No mode of transportation can compare with being on water, and unless you’re landlocked, plan at least a small part of your journey on a boat, ship, catamaran, dinghy, long-tail boat, or skiff. (I suggest skipping the lifeboat.)
The necessity to book tickets for in-state, in-country, and inter-country ferry systems varies. Washington State has a vast route of ferries in which no advanced purchase is necessary for most sailings (as a matter of fact, it’s first come, first served).For ferries in general, however, tickets are normally required in advance for longer-distance sailings (when you will want a private sleeping berth) and shorter sailings when you need a confirmed seat.
Major ferry systems often allow online booking. The FAQ sections on each ferry system’s website should answer your questions as to whether it’s possible to book in advance, whether you can book online, and what your chances are of getting tickets if you plan to purchase just prior to departure.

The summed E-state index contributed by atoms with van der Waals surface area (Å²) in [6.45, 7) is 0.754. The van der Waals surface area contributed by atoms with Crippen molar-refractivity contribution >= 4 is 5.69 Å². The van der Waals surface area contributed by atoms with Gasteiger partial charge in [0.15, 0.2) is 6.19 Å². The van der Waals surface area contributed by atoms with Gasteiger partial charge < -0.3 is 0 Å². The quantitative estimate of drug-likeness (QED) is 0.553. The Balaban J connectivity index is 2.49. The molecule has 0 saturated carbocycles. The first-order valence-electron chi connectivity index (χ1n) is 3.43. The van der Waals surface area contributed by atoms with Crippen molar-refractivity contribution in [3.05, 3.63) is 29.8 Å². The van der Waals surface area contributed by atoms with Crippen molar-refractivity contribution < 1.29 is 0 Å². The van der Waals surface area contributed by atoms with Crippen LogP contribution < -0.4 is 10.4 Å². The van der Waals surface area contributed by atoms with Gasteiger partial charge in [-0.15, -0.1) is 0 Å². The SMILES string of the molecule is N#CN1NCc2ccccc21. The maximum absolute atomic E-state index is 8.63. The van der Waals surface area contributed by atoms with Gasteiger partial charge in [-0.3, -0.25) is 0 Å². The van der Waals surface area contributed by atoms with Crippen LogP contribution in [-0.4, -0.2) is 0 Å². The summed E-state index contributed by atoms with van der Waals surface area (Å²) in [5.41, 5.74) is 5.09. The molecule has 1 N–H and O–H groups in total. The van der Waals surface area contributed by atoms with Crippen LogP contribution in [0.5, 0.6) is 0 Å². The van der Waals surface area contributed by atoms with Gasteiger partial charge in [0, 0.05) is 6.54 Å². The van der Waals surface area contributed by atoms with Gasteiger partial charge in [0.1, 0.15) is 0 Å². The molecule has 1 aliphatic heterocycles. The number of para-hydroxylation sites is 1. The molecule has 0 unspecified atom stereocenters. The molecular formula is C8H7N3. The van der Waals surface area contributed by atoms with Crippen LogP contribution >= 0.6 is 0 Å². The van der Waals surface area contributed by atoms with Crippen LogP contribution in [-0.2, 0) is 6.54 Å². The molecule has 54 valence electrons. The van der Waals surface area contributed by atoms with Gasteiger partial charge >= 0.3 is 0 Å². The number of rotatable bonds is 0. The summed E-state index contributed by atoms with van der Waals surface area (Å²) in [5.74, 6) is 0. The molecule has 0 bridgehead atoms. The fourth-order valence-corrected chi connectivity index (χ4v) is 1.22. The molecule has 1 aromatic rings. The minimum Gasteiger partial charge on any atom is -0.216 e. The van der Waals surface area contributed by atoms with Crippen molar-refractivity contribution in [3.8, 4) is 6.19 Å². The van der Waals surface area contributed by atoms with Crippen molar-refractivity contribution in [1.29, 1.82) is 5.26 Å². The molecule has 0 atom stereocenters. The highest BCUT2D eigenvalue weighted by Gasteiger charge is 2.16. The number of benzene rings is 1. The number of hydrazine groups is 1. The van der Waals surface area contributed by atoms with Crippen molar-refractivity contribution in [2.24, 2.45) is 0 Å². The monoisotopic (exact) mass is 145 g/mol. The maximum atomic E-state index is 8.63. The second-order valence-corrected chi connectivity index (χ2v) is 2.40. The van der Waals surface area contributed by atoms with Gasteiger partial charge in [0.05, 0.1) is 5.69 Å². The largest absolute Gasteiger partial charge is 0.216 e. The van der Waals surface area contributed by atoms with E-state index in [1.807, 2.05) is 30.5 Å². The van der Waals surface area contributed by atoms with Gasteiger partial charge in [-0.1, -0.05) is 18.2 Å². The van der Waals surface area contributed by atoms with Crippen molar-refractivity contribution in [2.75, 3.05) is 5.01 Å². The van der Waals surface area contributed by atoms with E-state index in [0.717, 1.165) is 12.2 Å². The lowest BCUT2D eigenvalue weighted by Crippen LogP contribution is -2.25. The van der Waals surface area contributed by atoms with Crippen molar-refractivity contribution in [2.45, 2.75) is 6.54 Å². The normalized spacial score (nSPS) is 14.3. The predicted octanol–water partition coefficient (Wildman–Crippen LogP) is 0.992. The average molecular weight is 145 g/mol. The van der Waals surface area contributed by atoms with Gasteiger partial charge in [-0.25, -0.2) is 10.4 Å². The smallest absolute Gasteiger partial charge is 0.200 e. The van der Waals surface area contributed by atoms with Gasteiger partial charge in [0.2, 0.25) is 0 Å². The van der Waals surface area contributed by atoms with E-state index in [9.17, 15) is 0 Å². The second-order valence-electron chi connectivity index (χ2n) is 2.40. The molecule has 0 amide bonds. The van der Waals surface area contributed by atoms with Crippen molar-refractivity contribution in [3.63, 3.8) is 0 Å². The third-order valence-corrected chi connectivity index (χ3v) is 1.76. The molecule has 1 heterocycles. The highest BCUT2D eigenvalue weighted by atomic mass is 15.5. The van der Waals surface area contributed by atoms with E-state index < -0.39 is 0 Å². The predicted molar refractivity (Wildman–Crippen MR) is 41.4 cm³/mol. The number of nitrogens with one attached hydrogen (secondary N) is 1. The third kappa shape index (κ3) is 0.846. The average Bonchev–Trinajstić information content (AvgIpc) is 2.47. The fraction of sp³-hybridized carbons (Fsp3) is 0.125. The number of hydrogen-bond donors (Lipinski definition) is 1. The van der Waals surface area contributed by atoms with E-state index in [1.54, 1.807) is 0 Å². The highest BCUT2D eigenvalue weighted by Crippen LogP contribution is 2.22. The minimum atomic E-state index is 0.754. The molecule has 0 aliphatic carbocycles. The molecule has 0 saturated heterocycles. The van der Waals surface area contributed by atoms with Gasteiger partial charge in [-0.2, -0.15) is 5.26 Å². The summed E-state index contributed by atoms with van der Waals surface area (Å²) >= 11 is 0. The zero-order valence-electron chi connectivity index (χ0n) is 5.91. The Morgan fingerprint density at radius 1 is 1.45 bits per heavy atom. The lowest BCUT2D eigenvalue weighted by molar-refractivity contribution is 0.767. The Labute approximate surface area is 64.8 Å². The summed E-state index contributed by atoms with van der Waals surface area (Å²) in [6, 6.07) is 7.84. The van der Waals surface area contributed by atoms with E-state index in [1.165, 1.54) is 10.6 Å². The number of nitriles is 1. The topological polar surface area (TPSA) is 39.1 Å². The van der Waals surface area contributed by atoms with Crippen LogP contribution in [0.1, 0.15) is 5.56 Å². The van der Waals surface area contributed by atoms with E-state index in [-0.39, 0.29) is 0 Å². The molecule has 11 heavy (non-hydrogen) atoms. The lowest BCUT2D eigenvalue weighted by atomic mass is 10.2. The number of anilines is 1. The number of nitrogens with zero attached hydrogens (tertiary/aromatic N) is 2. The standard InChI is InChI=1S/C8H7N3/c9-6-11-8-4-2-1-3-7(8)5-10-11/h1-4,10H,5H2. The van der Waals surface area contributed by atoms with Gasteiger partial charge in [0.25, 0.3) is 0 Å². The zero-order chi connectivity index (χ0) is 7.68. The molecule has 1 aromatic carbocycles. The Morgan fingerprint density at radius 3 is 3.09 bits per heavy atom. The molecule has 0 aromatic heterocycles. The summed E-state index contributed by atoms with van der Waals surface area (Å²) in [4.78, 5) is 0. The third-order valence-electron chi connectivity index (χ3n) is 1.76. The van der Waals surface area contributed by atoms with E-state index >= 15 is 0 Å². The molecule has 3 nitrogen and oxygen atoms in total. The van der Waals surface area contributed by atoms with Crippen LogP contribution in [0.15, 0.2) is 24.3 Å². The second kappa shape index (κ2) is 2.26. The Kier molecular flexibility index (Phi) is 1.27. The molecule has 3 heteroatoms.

Unless you’re traveling during high season, you’ll find it easy to book your tickets for short-distance boat rides just days in advance (if not the same day). Of course, if you must be in a city for a specific event, the farther ahead you book, the more you can rest easy that you’ll arrive on time. Purchase your tickets directly from the ferry company, as travel and booking agents will tack on additional charges to cover their services. However, there are times when it may be well worth having someone else handle ticketing on your behalf,especially if you don’t speak the language.